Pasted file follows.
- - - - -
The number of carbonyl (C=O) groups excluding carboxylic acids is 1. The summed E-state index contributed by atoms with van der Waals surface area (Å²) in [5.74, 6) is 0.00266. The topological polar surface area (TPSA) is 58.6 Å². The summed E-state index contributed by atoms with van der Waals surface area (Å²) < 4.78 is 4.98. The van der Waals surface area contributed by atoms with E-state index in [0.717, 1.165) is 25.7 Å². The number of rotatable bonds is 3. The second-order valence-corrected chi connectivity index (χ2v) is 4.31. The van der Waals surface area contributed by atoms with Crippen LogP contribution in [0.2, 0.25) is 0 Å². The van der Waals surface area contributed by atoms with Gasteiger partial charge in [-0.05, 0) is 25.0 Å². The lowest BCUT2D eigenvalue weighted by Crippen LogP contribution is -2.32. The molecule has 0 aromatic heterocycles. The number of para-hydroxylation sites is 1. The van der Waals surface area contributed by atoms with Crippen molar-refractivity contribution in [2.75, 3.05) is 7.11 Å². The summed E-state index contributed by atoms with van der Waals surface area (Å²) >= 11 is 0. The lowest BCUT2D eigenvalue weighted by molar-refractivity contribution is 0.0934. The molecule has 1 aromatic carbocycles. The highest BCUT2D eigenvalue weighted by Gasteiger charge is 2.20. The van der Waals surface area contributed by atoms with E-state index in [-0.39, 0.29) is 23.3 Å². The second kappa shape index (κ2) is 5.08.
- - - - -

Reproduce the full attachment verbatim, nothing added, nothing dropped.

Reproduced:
The number of carbonyl (C=O) groups excluding carboxylic acids is 1. The summed E-state index contributed by atoms with van der Waals surface area (Å²) in [5.74, 6) is 0.00266. The topological polar surface area (TPSA) is 58.6 Å². The summed E-state index contributed by atoms with van der Waals surface area (Å²) < 4.78 is 4.98. The van der Waals surface area contributed by atoms with E-state index in [0.717, 1.165) is 25.7 Å². The number of rotatable bonds is 3. The second-order valence-corrected chi connectivity index (χ2v) is 4.31. The van der Waals surface area contributed by atoms with Crippen LogP contribution in [0.2, 0.25) is 0 Å². The van der Waals surface area contributed by atoms with Gasteiger partial charge in [-0.05, 0) is 25.0 Å². The lowest BCUT2D eigenvalue weighted by Crippen LogP contribution is -2.32. The molecule has 0 aromatic heterocycles. The number of para-hydroxylation sites is 1. The van der Waals surface area contributed by atoms with Crippen molar-refractivity contribution in [2.75, 3.05) is 7.11 Å². The summed E-state index contributed by atoms with van der Waals surface area (Å²) >= 11 is 0. The lowest BCUT2D eigenvalue weighted by molar-refractivity contribution is 0.0934. The molecule has 1 aromatic carbocycles. The highest BCUT2D eigenvalue weighted by Gasteiger charge is 2.20. The van der Waals surface area contributed by atoms with E-state index in [-0.39, 0.29) is 23.3 Å². The second kappa shape index (κ2) is 5.08.